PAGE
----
Jami-Lee Ross has made further allegations against Simon Bridges by implying he was involved in the Chinese community's attempts to have a Chinese minister appointed.
The National leader said in statement he has full confidence in his MPs.
Ross was part of the Justice Select Committee that heard submissions on Thursday from Security Intelligence Service (SIS) boss Rebecca Kitteridge and the Government Security Communications Bureau's (GCSB's) Andrew Hampton.
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Ross, an independent MP who resigned from National last year, asked Kitteridge whether the SIS had ever raised concerns in briefings to ministers or the leader of the opposition, Simon Bridges, over "specific individuals" posing a threat to New Zealand politics.
She responded: "You're asking a hypothetical question. But what I can say, is that in this area we've provided briefings to - as we required to do - to both ministers and the leader of the opposition across this area of concern."
Ross then asked Kitteridge a question related to comments he said Bridges made on May 14 last year, following an event where discussions centred on a desire by the Chinese community to have a MP appointed in a future government.
He said the National leader told him he couldn't go through with it though, alleging Bridges told him: "I can't do it because basically the spooks [spy agencies] are telling me he's a Chinese spy."
Ross asked Kitteridge if Bridges had based his comments on intelligence from the SIS. But Kitteridge told Ross she could not comment on intelligence provided.
"I can't speak for the leader of the opposition about what he intended in any conversation that he had, but the other thing is that we don't report publicly on the intelligence we provide to ministers or the leader of the opposition," Kitteridge said.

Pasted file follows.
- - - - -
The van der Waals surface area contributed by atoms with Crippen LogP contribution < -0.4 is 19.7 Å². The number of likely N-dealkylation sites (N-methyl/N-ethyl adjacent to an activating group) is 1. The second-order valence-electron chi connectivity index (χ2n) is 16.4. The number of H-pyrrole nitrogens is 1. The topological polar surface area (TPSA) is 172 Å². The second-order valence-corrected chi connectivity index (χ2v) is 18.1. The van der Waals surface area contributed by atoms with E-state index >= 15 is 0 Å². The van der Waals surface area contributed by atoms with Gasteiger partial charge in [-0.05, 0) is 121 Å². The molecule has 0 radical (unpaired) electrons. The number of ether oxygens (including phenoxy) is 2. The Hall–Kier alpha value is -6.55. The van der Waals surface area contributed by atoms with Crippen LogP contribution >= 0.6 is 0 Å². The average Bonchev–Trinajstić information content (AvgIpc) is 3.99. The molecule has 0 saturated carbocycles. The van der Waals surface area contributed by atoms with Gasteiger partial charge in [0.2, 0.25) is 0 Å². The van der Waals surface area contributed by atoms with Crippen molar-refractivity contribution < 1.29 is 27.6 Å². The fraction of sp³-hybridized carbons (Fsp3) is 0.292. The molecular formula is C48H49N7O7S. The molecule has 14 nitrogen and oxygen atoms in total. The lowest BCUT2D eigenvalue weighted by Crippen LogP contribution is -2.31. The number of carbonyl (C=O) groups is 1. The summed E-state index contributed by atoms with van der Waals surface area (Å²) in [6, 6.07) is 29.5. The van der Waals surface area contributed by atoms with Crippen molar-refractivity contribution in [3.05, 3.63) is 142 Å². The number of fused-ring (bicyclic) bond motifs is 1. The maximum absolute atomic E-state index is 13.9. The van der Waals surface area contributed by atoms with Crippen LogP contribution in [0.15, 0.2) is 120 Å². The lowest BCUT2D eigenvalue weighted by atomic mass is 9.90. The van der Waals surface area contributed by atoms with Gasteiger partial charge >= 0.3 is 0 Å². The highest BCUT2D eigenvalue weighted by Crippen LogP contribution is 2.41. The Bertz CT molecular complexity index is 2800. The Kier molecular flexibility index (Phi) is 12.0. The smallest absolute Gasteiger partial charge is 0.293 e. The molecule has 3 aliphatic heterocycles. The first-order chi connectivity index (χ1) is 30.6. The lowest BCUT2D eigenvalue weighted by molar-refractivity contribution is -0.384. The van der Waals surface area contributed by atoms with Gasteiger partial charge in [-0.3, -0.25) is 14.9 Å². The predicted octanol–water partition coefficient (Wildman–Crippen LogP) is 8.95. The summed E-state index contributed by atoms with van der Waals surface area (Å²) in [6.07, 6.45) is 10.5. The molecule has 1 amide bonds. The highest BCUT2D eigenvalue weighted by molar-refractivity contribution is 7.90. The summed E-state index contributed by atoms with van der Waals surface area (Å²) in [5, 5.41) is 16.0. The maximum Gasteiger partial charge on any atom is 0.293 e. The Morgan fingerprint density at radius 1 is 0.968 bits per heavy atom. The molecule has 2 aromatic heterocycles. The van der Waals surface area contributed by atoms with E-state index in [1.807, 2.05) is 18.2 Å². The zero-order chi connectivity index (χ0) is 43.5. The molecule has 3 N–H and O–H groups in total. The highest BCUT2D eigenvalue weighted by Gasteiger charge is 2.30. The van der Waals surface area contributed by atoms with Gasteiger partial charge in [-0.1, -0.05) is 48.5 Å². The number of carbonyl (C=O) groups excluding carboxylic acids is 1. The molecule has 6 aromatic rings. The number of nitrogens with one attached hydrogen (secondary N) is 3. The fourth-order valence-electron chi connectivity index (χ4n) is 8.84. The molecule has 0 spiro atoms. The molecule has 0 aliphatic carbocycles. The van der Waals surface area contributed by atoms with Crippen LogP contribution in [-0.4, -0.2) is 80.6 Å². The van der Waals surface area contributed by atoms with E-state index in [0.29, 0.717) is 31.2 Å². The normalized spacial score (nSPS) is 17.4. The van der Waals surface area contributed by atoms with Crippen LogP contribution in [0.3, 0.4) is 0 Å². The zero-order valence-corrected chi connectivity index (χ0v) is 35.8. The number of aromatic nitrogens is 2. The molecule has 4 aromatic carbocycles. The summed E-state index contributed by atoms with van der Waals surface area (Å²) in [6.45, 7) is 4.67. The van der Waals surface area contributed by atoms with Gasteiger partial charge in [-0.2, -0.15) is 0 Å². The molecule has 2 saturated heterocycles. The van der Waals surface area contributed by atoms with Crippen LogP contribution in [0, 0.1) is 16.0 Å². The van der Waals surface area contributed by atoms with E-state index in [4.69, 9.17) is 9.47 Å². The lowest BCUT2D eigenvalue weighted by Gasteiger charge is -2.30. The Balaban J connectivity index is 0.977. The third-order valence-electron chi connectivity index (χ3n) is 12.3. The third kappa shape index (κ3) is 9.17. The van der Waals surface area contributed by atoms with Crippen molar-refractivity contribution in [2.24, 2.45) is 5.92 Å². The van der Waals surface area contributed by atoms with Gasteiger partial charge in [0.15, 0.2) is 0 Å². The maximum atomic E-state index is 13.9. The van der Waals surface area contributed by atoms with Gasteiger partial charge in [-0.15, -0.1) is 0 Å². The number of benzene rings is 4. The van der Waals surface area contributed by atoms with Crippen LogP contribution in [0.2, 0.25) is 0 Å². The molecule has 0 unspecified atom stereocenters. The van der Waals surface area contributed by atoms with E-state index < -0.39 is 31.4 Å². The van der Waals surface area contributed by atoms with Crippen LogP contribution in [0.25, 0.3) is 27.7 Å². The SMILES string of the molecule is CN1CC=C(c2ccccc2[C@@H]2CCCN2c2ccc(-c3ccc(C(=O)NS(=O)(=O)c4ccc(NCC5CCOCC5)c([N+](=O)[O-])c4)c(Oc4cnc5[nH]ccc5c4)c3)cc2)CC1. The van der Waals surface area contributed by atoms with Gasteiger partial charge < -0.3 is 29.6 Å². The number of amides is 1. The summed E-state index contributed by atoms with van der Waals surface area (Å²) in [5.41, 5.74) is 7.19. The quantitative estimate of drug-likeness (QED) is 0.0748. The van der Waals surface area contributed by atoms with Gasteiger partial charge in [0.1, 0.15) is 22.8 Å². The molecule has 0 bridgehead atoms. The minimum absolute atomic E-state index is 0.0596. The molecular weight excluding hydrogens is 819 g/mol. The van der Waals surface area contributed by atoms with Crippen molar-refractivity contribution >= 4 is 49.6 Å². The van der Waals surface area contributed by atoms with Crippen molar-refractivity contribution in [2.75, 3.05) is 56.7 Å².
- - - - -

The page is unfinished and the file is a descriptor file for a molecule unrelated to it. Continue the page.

Bridges said in a statement on Thursday: "I don't disclose briefings I may or may not get on national security. I have full confidence in all of my MPs. They are all here working in the best interests of New Zealand."
The Ross-Bridges saga
Last month, police referred a complaint to the Serious Fraud Office about donations made to National.
Police said the complaint, made in October last year, was in relation to the disclosure of political donations under the Electoral Act.
Last year, Ross alleged Bridges had committed electoral fraud by asking him to split up a $100,000 donation from Chinese businessman Zhang Yikun into smaller amounts, so they could be hidden from the Electoral Commission.
The now-independent Botany MP released a recorded phone conversation between him and Bridges, where the former National MP could be heard asking his then-leader what to do with the $100,000 donation.
Ross told media last month the funds, before it entered National Party accounts, arrived in amounts smaller than the $15,000 disclosure threshold. He said the $100,000 donation "was offered by the donor directly to Simon [Bridges] on the 21st May".
"It was after that contact with Simon at a National Party event in the Epsom electorate that he then phoned me and asked me to initiate contact with the donor," Ross alleged.
Bridges defended himself at the time, saying: "I've got nothing that concerns me about any of this... I don't think National MPs have anything to worry about. We have nothing to hide. We do want to see swift justice here."
China has been pointed to as a potential threat to New Zealand's democratic processes. The New Zealand Defence Force last year explicitly named China as a threat that challenged international governance values.
National MP Dr Jian Yang sparked concerns in 2017 after he admitted training Chinese spies so they could monitor other countries' communications - but refused to say whether this included New Zealand.
He denied ever being a spy or having intelligence training, but admitted teaching students English to help them with their spying activities.
During the select committee on Thursday, Kitteridge spoke about the threat of foreign interference in New Zealand, particularly around foreign powers influencing elections.
She said interference in New Zealand elections by a state actor "was, and remains, plausible".